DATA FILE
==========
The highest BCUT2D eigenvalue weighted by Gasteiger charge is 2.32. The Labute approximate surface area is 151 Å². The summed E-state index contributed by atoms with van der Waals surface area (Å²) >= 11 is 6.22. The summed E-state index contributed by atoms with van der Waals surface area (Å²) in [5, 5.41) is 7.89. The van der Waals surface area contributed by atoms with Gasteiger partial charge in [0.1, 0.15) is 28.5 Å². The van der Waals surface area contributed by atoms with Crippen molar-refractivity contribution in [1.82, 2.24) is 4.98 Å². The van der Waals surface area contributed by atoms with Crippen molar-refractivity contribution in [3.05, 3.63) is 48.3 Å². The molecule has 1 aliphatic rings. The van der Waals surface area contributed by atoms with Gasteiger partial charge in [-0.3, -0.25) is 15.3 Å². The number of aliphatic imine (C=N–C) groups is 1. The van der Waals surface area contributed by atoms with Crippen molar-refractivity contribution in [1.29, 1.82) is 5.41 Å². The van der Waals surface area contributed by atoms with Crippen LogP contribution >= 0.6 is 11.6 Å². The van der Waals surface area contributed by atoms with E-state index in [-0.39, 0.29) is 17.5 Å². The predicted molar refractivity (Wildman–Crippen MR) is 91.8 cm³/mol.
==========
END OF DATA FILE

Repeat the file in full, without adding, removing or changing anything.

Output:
The highest BCUT2D eigenvalue weighted by Gasteiger charge is 2.32. The Labute approximate surface area is 151 Å². The summed E-state index contributed by atoms with van der Waals surface area (Å²) >= 11 is 6.22. The summed E-state index contributed by atoms with van der Waals surface area (Å²) in [5, 5.41) is 7.89. The van der Waals surface area contributed by atoms with Gasteiger partial charge in [0.1, 0.15) is 28.5 Å². The van der Waals surface area contributed by atoms with Crippen molar-refractivity contribution in [1.82, 2.24) is 4.98 Å². The van der Waals surface area contributed by atoms with Crippen molar-refractivity contribution in [3.05, 3.63) is 48.3 Å². The molecule has 1 aliphatic rings. The van der Waals surface area contributed by atoms with Gasteiger partial charge in [-0.3, -0.25) is 15.3 Å². The number of aliphatic imine (C=N–C) groups is 1. The van der Waals surface area contributed by atoms with Crippen molar-refractivity contribution in [1.29, 1.82) is 5.41 Å². The van der Waals surface area contributed by atoms with Crippen LogP contribution >= 0.6 is 11.6 Å². The van der Waals surface area contributed by atoms with E-state index in [-0.39, 0.29) is 17.5 Å². The predicted molar refractivity (Wildman–Crippen MR) is 91.8 cm³/mol.